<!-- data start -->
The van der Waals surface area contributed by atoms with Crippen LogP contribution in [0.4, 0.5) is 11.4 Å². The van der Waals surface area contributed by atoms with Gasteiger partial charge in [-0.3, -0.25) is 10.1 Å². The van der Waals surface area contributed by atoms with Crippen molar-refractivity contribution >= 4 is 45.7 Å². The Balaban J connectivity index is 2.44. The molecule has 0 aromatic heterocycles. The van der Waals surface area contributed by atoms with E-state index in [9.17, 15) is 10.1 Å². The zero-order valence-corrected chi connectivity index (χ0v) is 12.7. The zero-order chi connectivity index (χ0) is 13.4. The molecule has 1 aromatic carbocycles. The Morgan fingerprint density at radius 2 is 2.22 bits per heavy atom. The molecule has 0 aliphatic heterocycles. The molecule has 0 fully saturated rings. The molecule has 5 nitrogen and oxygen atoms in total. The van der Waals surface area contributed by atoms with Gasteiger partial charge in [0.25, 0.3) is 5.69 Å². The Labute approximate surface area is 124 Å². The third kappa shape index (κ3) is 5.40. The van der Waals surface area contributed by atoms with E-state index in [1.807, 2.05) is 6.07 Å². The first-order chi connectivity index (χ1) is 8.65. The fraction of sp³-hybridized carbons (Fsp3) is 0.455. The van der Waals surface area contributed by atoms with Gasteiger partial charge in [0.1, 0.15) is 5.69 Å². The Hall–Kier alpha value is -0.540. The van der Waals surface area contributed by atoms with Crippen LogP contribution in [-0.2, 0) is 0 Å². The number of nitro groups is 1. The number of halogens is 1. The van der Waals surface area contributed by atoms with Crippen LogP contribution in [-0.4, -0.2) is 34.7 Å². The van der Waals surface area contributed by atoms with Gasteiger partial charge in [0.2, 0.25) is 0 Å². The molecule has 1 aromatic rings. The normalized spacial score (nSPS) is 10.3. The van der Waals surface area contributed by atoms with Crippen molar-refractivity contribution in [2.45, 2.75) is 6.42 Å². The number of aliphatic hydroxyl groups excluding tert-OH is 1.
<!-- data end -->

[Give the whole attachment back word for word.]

The van der Waals surface area contributed by atoms with Crippen LogP contribution in [0.4, 0.5) is 11.4 Å². The van der Waals surface area contributed by atoms with Gasteiger partial charge in [-0.3, -0.25) is 10.1 Å². The van der Waals surface area contributed by atoms with Crippen molar-refractivity contribution >= 4 is 45.7 Å². The Balaban J connectivity index is 2.44. The molecule has 0 aromatic heterocycles. The van der Waals surface area contributed by atoms with E-state index in [9.17, 15) is 10.1 Å². The zero-order valence-corrected chi connectivity index (χ0v) is 12.7. The zero-order chi connectivity index (χ0) is 13.4. The molecule has 1 aromatic carbocycles. The Morgan fingerprint density at radius 2 is 2.22 bits per heavy atom. The molecule has 0 aliphatic heterocycles. The molecule has 0 fully saturated rings. The molecule has 5 nitrogen and oxygen atoms in total. The van der Waals surface area contributed by atoms with Gasteiger partial charge in [0.25, 0.3) is 5.69 Å². The Labute approximate surface area is 124 Å². The third kappa shape index (κ3) is 5.40. The van der Waals surface area contributed by atoms with E-state index in [1.807, 2.05) is 6.07 Å². The first-order chi connectivity index (χ1) is 8.65. The fraction of sp³-hybridized carbons (Fsp3) is 0.455. The van der Waals surface area contributed by atoms with Gasteiger partial charge in [0.1, 0.15) is 5.69 Å². The Hall–Kier alpha value is -0.540. The van der Waals surface area contributed by atoms with Crippen LogP contribution in [-0.2, 0) is 0 Å². The number of nitro groups is 1. The number of halogens is 1. The van der Waals surface area contributed by atoms with Crippen LogP contribution in [-0.4, -0.2) is 34.7 Å². The van der Waals surface area contributed by atoms with Gasteiger partial charge in [0.2, 0.25) is 0 Å². The molecule has 1 aromatic rings. The normalized spacial score (nSPS) is 10.3. The van der Waals surface area contributed by atoms with Crippen molar-refractivity contribution in [2.45, 2.75) is 6.42 Å². The number of aliphatic hydroxyl groups excluding tert-OH is 1.